Sixty-four years ago, residents of this tiny town in southwestern Kansas set a public health example by making it the first in the nation to be fully inoculated against polio.
It’s a different story today.
People in Protection, like those in many rural communities, stand divided over how to slow the spread of the coronavirus and the safety of the vaccines being rolled out to protect them.
“A lot of people still believe it [COVID-19] is made up and that it’s not as bad as the media is saying,” says Steve Herd, a 72-year-old farmer who was in the third grade on the day that virtually every resident of Protection under age 40 got a polio shot.
Today, some in the town of about 400 people insist that the federal government “invented” the coronavirus so that it could force people to take a vaccine containing a microchip that could track their movements, Herd says.
In 1957, Herd says, “We didn’t have people who believed such crazy stuff.”
Protection Steps Up
Protection’s “Polio Protection Day” took place on April 2, 1957. Families, many dressed in their Sunday best, lined up in the high school gym to get shots from nurses dressed in starched white uniforms.
That event, sponsored by what was then known as the National Foundation for Infantile Paralysis (now the March of Dimes), received widespread media coverage.
The Herd family was front and center. Herd, his parents and four siblings were chosen to ride on the main float in a celebratory parade, he says, because they looked “average” and because his sister, Cheryl, had survived a bout with polio.
“Mom made us special shirts so we would look good for the occasion,” he says.
Six decades later, the town’s role in kicking off the polio vaccination campaign remains a point of pride memorialized by a small monument in front of the old post office.
“We were an example,” Herd says, “of everybody coming together to try and do something good.”
Stan Herd is two years younger than his brother, Steve. An artist renowned for distinctive crop and landscape works, he now lives in Lawrence, where the University of Kansas is located.
Recalling the event, he says there was no debate about the vaccine or the town’s role in promoting it. Everyone thought: “This is what we’re supposed to do.”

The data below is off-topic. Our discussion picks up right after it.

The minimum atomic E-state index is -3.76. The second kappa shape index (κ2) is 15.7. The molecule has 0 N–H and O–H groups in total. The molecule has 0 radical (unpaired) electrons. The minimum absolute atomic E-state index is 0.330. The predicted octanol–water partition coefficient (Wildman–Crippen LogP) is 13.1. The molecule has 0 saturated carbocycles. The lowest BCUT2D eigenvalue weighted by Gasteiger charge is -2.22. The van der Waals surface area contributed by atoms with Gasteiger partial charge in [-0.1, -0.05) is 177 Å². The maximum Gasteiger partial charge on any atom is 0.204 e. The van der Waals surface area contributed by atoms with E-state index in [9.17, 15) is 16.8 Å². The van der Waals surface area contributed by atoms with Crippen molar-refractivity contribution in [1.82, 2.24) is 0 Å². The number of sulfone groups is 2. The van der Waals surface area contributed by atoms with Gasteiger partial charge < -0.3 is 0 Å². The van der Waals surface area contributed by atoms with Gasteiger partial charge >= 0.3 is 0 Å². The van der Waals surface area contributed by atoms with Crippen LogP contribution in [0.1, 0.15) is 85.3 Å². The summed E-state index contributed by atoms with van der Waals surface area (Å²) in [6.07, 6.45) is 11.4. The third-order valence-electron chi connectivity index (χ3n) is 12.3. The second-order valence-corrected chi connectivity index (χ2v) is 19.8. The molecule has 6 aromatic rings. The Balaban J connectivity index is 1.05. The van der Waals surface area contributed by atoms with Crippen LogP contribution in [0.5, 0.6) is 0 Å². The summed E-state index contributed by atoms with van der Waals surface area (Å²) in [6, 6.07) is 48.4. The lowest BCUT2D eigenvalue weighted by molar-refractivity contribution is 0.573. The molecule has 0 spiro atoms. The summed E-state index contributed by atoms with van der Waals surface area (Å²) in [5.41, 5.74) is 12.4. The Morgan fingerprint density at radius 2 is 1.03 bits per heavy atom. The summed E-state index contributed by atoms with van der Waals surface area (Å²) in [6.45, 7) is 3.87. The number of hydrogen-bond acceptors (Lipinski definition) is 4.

Steve can’t imagine the community coming together in a similar way in 2021.
“Not a chance,” he says. “It would be impossible because we’d all take sides.”
The political fault lines that have complicated national and state efforts to contain the coronavirus run deep in Protection and the surrounding Comanche County. Even with COVID-19 cases rising late last year, county commissioners refused to enforce Democratic Gov. Laura Kelly’s statewide mask order.
“The big difference between 1957 and 2021 is that the polio vaccination event was apolitical. The COVID vaccine has gotten political,” says David Webb, a retired teacher and unofficial local historian, who also participated in the mass vaccination event as a grade schooler.
The county has a population of just over 1,700 and has recorded 153 COVID-19 cases and nine deaths. Because of the timing of some of those deaths, the county recently appeared atop a national list of COVID-19 hot spots.
That, says Jerri McKnight, director of the Comanche County Health Department, wasn’t accurate “because the data was pulled when we had three deaths in a one-week period.”
Enough, she says, to temporarily skew the numbers in a county with such a small population.
The health department is getting a “good response” to a survey on its website that doubles as a vaccination sign-up sheet, McKnight says. But she’s also getting lots of questions from people skeptical of the vaccine.
Some are worried about safety, given that it was developed so quickly.
“That’s a big concern,” she says.
A recent study by the Kaiser Family Foundation found that people living in rural areas are less willing to get the COVID-19 vaccine than those living in cities and suburbs.
Only 3 in 10 (31%) say they will “definitely get” the vaccine, compared with 4 in 10 people in urban and suburban areas.
McKnight is also hearing from people who believe one or more of conspiracies circulating about the vaccine, including the one about the tracking chip.
“Yeah, I hear that,” she says.
People believe false information spread on social media, she says, because it comes from sources that many trust in a county that President Donald Trump carried with 82% of the vote.
“I hate to say that it got pulled in with politics,” she says, “but it absolutely did.”